Aluminum alloys 6061 and 6063 are two of the most common for extrusion. They have applications in aerospace, construction, transportation, recreational products, and numerous other industries.
They share many similar properties, making it difficult for some designers to determine which is right for their purposes. And while the differences between the alloys are subtle, it’s essential to understand them before making a decision.
This article will help you understand the advantages and disadvantages of each alloy so you can decide which one is the best fit for your project.
Often referred to as “structural aluminum,” alloy 6061 is a common and reliable alloy. As a member of the 6000 series, it is primarily alloyed with magnesium and silicon. The magnesium increases its strength, and the silicon reduces its melting point.
International guidelines dictate that, for an aluminum alloy to be considered 6061, its magnesium content has to be between 0.8 and 1.2%, and its silicon content has to be between 0.4 and 0.8%.
Design engineers use alloy 6061 in many different products as its physical properties are very well rounded. Applications range from structural and building products to recreation and sports equipment to aerospace engineering.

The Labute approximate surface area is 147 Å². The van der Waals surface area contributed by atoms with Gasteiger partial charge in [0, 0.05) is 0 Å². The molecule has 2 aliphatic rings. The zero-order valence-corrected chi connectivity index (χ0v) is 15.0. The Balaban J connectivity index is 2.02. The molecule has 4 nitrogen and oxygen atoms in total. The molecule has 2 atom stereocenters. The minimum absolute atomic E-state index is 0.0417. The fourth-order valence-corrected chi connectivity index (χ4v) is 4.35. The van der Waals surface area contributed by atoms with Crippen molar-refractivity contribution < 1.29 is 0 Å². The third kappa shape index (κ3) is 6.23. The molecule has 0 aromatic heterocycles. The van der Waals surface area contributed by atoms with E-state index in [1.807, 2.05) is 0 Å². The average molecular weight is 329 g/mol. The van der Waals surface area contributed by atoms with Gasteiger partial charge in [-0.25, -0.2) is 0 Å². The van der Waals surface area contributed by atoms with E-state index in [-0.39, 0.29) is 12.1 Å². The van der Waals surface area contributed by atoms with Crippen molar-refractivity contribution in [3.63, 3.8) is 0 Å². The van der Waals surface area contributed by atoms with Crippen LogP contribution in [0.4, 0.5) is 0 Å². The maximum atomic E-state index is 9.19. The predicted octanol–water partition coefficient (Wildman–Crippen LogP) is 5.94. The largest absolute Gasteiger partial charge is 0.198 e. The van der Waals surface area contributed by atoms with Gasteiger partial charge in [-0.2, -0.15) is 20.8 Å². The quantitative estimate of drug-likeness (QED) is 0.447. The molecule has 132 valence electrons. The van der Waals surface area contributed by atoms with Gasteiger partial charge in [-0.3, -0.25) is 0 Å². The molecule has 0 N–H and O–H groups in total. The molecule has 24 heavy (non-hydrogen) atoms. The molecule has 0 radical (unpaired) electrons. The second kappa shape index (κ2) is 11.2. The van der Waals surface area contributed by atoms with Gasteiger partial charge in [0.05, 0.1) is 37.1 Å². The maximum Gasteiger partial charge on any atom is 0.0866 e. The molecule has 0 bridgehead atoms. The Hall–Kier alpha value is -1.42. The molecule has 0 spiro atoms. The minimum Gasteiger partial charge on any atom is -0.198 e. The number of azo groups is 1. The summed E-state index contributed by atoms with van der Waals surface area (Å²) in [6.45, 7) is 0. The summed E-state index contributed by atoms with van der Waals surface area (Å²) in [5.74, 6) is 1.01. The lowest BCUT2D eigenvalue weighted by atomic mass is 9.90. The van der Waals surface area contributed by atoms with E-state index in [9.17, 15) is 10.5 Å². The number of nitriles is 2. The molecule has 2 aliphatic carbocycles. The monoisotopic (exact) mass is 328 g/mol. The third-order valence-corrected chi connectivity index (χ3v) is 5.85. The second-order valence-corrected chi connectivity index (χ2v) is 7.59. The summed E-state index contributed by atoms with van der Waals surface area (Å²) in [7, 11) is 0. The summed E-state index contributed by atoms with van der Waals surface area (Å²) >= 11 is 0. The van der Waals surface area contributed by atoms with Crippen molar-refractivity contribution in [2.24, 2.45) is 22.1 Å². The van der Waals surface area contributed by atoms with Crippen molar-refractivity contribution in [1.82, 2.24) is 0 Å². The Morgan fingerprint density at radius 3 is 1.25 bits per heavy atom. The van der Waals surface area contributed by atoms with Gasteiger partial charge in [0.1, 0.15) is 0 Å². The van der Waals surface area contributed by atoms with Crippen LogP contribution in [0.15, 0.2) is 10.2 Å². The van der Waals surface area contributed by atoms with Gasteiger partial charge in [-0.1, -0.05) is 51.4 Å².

This alloy offers good relative corrosion resistance, weldability, and tensile strength. Temper treatment can improve its tensile strength even further, which involves artificial aging in an aging oven. Alloy 6061’s good workability and machinability also make it a desirable candidate for extruded products.
Additionally, in comparison with more specialized aluminum alloys, 6061 is widely available and relatively low cost. It does not rank first in any of the charts of physical properties. But this alloy is exceptionally versatile and easy to fabricate in most metal-forming techniques.
Often referred to as “architectural aluminum,” alloy 6063 has been optimized for extrudability. It provides a high-quality surface that can be easily anodized.
Alloy 6063 is also a member of the 6000 series. Therefore its main alloying components are also magnesium and silicon, although in smaller quantities than 6061. Chemical composition guidelines state that for an aluminum alloy to be classified as 6063, the magnesium content needs to be between 0.45 and 0.9%, and the silicon content has to be between 0.2 and 0.6%.
This alloy shares many of its characteristics with 6061, though it has some key differences. Alloy 6063 offers very good corrosion resistance, particularly if an appropriate surface finish is applied. It also offers good weldability, brazeability, and workability. And it provides moderately good tensile strength and fair machinability.
Like 6061, this alloy is very popular for extrusions. Designers use it in various applications, including architectural, recreational equipment, furniture, and others. You’ll generally find alloy 6063 in applications where exposure to weather or water is expected. That’s because it resists corrosion better than 6061.